Avoiding Consolidation: Combining all freelance or contract work into a single Experience entry per time-period is not advisable. This approach overlooks important factors such as varying job titles, the relevance of expertise within different company contexts, and the prestige associated with well-known companies and/or startups and/or emerging fields.

Lost Project Nuances: The intricacies and complexities of freelance work often get overshadowed when reduced to a simple scan of the Experience section.

Resume vs. LinkedIn: The Memory Challenge

Let's face it, most of us don't dedicate the necessary time and effort to comprehensively document our job history on LinkedIn. Conversely, continuously updating and refining your resume is a much more manageable task and offers an accurate representation of your hireability for future roles.

In addition, the ability to recall your job history holds significant importance, particularly for experienced freelancers, as every project you've undertaken can be a valuable resource for future endeavors. For instance, if you worked on RFPs for a dental tech company three years ago, you could repurpose RFP writing skills for a different industry or repackage your experience in the dental tech area to serve as valuable background for writing a user manual project in that field.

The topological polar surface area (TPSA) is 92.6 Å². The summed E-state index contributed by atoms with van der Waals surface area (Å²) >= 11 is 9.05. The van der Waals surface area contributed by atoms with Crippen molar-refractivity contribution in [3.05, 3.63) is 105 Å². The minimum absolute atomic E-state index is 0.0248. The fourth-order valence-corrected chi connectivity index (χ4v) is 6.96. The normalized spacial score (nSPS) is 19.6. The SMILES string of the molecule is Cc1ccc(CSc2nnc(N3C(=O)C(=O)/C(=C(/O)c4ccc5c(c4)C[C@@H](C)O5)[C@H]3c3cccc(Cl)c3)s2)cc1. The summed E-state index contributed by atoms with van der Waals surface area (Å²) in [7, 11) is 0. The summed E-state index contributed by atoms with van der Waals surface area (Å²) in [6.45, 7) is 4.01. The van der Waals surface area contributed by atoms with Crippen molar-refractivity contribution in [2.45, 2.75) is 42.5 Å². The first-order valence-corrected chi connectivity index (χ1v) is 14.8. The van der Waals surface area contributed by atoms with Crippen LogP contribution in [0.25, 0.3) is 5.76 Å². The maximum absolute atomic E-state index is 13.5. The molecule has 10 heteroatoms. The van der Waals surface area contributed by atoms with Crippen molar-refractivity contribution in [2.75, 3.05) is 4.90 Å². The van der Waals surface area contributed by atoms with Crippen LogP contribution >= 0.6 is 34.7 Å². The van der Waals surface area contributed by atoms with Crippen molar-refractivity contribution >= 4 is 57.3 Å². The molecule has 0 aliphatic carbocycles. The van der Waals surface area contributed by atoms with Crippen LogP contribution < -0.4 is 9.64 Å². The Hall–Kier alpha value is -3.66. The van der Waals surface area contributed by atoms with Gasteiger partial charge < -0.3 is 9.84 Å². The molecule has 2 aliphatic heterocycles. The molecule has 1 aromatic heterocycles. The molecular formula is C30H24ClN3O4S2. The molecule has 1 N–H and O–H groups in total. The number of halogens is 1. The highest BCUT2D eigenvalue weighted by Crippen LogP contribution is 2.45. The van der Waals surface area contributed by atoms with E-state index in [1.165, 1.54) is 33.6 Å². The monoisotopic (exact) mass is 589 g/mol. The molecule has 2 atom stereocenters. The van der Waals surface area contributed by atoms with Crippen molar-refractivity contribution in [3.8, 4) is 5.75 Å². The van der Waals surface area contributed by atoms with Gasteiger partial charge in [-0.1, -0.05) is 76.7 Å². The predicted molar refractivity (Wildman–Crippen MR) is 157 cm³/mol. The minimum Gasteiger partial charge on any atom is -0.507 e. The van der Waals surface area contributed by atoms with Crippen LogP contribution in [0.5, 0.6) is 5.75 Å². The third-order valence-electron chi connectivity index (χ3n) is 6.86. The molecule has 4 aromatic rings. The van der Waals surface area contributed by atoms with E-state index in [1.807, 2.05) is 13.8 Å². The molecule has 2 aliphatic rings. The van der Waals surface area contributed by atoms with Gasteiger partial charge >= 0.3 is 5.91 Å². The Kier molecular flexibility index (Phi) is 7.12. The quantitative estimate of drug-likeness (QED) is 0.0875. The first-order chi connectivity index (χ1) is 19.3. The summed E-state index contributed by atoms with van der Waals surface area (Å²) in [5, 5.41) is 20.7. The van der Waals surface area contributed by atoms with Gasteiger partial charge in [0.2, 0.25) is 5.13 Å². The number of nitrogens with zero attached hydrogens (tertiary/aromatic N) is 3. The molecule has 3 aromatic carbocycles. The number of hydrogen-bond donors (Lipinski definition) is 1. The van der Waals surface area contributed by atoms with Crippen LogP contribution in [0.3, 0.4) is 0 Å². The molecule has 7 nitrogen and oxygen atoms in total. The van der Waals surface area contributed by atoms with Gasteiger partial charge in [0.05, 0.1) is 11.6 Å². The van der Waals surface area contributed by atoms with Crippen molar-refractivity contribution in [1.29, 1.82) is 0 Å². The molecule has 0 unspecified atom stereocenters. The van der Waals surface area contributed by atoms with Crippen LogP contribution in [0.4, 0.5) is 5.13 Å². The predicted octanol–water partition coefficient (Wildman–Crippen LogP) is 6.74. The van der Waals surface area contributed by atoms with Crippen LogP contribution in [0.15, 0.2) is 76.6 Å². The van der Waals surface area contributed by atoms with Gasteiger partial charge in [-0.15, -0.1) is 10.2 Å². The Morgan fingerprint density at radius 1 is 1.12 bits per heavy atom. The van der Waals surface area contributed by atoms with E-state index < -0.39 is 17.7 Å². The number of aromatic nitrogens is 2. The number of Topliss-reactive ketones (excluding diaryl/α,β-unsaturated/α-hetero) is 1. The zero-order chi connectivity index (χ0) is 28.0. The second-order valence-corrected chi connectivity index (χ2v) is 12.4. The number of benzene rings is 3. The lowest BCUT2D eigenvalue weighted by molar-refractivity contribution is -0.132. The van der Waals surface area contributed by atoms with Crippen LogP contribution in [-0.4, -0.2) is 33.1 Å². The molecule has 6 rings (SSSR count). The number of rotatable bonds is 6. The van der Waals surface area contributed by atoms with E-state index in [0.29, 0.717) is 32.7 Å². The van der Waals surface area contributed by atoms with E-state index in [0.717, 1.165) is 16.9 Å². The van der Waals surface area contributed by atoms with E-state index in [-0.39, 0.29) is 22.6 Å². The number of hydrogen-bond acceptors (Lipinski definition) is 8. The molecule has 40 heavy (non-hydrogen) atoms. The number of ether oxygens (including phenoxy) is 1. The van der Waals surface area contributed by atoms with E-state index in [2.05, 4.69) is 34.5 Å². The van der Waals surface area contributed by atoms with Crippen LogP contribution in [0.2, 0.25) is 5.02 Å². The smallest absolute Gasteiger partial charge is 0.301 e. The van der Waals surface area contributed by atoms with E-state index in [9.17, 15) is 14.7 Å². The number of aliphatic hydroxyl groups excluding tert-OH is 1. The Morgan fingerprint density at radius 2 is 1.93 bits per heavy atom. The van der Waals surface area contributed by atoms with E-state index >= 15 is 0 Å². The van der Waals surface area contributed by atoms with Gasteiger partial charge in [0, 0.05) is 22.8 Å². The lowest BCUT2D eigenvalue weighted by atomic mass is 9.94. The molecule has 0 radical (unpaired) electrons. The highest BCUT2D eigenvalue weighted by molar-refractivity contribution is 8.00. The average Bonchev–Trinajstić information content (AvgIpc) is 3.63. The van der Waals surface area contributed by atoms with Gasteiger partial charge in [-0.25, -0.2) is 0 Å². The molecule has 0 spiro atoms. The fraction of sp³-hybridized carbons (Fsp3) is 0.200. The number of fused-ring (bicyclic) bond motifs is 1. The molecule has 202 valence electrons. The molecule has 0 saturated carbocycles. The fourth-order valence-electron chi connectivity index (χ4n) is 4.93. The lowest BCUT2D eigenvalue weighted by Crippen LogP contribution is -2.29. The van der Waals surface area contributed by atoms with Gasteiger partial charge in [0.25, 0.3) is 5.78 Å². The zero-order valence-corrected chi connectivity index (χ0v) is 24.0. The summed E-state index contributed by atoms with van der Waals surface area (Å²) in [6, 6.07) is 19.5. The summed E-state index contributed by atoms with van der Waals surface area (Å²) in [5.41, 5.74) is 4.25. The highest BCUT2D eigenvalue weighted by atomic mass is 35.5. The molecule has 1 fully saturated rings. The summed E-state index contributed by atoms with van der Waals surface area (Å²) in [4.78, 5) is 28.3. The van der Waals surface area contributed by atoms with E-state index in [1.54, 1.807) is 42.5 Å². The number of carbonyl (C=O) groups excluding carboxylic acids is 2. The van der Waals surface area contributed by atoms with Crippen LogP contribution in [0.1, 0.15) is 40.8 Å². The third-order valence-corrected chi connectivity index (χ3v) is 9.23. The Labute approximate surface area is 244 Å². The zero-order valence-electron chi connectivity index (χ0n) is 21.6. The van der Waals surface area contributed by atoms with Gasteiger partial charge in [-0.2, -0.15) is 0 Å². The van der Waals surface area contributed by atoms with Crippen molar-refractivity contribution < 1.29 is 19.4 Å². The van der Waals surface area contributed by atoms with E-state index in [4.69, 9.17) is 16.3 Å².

Leveraging LinkedIn and Resumes for Success

I believe in leveraging every available tool to succeed!  And that means that LinkedIn should be exploited to the hilt. Keep your profile, skills, work, and education details current, and actively seek endorsements. Have you explored LinkedIn’s Profile Level Meter? Discover yours here